During the 1970s, I began to witness an evolution in fitness—away from jarring, damaging, high-impact methods of running, exercising, and (so-called) aerobics routines. This movement has been, and continues to be, towards low-impact methods of becoming or remaining fit without injuring yourself in the process. At least one pioneer (Elizabeth Kenny), 100 years ago, made some of the same observations about the workings of the human body as I have been making. Her findings were at first ridiculed, but over many decades were gradually accepted.

Evolution in Fitness

Topics in This Chapter

Hidden Causes of Injury
Non-Impact Aerobics
Sister Kenny
Moving away from Fitness Injuries

Four decades later, in 2012, this movement away from harmful exercise continues. The only reason a movement away from injury can have begun and lasted this long is that exercise is still being taught badly. People are still being injured by exercise, learning the wrong way to exercise. On-lookers imitate what they see, and so the bad habits are propogated. Some of us bypass the warm-up and the learning phases, setting out to imitate athletes who are in shape for high performance (for example, setting off at a “runner’s run” instead of building gradually to the endurance level required to run at that intensity. If exercise were being taught properly, there would be no need for a movement away from harmful exercise.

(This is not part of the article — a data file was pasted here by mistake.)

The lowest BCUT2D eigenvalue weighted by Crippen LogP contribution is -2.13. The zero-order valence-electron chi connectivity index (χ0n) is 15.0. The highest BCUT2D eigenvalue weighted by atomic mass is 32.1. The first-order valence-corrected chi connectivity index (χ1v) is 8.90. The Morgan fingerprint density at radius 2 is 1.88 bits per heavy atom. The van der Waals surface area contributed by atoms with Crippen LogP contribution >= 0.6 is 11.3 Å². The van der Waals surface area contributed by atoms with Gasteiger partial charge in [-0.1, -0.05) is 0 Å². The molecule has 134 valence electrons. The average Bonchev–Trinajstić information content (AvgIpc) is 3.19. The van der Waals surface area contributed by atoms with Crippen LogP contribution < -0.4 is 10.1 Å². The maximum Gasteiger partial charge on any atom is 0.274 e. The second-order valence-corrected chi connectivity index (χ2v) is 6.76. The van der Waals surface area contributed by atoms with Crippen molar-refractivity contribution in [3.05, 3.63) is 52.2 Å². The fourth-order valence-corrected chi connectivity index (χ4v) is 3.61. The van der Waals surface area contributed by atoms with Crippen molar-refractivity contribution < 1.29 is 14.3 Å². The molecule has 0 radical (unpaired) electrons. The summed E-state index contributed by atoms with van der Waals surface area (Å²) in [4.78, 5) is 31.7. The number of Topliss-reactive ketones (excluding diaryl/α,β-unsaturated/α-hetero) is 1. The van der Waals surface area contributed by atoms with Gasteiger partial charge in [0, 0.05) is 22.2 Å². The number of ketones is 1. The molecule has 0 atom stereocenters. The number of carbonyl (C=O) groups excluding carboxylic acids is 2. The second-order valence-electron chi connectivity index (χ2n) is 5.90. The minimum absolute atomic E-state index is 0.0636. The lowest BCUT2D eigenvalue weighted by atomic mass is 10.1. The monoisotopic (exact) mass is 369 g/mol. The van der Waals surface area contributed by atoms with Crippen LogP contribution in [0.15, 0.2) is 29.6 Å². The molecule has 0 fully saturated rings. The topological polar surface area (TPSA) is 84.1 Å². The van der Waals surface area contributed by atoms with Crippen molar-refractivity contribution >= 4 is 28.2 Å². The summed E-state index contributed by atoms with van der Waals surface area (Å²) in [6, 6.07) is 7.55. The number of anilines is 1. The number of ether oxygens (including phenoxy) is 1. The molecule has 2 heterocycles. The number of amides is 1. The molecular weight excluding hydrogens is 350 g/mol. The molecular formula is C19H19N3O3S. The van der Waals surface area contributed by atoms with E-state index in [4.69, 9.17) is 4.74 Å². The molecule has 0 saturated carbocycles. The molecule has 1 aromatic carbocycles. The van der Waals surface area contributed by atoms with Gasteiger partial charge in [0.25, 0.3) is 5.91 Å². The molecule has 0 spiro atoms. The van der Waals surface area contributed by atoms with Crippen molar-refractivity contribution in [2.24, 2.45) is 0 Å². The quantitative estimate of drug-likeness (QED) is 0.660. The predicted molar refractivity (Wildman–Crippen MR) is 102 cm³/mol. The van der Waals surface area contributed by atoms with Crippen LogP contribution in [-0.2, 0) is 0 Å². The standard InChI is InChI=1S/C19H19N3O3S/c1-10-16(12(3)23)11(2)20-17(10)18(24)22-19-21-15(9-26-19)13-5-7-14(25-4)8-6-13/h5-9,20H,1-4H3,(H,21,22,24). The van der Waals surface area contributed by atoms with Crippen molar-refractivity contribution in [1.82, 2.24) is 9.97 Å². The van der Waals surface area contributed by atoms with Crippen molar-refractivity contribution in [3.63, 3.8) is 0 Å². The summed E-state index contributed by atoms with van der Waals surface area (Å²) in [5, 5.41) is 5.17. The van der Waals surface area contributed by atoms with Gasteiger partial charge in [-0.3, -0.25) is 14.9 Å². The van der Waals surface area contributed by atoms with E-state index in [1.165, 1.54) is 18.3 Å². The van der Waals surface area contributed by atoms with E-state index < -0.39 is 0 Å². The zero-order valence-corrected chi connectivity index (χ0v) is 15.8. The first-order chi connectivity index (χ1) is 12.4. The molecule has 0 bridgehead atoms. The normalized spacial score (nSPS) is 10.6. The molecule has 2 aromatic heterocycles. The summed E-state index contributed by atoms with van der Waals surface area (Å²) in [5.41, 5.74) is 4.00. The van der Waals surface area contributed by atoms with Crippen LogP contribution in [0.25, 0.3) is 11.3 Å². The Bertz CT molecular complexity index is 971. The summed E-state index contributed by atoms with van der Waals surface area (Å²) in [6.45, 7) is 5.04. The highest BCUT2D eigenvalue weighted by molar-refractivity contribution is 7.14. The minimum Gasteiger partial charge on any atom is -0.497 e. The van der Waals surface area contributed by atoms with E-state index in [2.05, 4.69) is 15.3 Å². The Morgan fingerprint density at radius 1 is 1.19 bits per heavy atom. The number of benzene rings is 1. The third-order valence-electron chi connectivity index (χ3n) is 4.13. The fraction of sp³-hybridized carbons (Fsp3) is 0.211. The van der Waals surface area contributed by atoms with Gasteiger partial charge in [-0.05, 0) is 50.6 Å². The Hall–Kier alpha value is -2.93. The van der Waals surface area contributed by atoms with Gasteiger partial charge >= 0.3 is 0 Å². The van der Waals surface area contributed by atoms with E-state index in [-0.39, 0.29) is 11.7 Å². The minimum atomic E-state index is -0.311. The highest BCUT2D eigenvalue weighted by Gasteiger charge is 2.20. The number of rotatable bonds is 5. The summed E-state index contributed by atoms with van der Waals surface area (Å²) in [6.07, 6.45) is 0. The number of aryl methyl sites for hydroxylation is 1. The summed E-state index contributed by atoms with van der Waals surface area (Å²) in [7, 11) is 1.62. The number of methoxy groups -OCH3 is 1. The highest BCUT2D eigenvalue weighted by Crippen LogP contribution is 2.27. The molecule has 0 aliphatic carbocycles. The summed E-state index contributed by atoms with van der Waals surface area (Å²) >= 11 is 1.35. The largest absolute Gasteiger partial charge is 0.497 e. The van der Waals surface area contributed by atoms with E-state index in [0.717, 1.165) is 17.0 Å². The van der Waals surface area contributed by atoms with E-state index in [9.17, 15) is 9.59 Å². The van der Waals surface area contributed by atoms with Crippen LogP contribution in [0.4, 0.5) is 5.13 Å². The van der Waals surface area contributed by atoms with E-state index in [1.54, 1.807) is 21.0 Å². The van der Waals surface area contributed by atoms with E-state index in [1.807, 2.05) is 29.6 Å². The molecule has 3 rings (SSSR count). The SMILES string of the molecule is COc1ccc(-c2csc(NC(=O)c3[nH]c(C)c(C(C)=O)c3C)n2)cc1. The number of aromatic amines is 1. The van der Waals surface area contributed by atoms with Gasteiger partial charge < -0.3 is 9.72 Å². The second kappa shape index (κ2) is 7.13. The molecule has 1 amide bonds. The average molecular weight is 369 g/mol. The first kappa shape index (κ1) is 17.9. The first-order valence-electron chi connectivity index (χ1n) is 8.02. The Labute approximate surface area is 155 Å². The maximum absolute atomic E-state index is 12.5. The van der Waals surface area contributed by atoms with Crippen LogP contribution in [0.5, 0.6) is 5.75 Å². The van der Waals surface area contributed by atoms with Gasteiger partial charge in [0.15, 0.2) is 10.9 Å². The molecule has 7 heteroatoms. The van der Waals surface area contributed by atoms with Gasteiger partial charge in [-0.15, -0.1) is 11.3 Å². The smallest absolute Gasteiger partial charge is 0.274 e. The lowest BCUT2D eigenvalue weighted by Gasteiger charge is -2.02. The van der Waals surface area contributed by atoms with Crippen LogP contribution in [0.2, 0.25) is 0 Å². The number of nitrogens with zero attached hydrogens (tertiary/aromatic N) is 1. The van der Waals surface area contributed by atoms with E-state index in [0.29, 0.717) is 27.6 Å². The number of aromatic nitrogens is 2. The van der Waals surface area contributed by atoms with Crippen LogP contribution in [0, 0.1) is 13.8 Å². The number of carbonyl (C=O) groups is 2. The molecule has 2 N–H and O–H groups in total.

The growing awareness of the harm that some forms of exercise are doing to us is obvious in the works of contemporary fitness experts who are contributing to the current, quiet trend away from injury and towards gentle shape-shifting. I call this trend an evolution in fitness. By eliminating the impact and the injury of exercise, we get fit without getting injured.

Hidden Causes of Injury

In 1977, John Jesse, a sports coach, published Hidden Causes of Injury, Prevention and Corrections, for Running Athletes and Joggers. His ideas inspired me—that athletics, and running in particular, can correct posture and prevent injury, through the awakening of atrophied muscle groups. Jesse emphasizes the importance of weight-resistance training (especially the resistance), and observes that it is often approached incorrectly, using bad form and excessive poundage. Jesse’s fitness programs respect the body and the limitations of individual structures. Jesse’s drawings of wonky feet made me realize the importance of addressing our wonkiness.

To continue reading you must be signed in or sign up as a member. This section is member only content.
Sign In Here OR Click Here To Sign Up For Free.

 


 

Mini DEER Logo Animated

 

Summary
Evolution in Fitness
Article Name
Evolution in Fitness
Description
During the 1970s, I began to witness an evolution in fitness—away from jarring, damaging, high-impact methods of running, exercising, and (so-called) aerobics routines. This movement has been, and continues to be, towards low-impact methods of becoming or remaining fit without injuring yourself in the process.
Author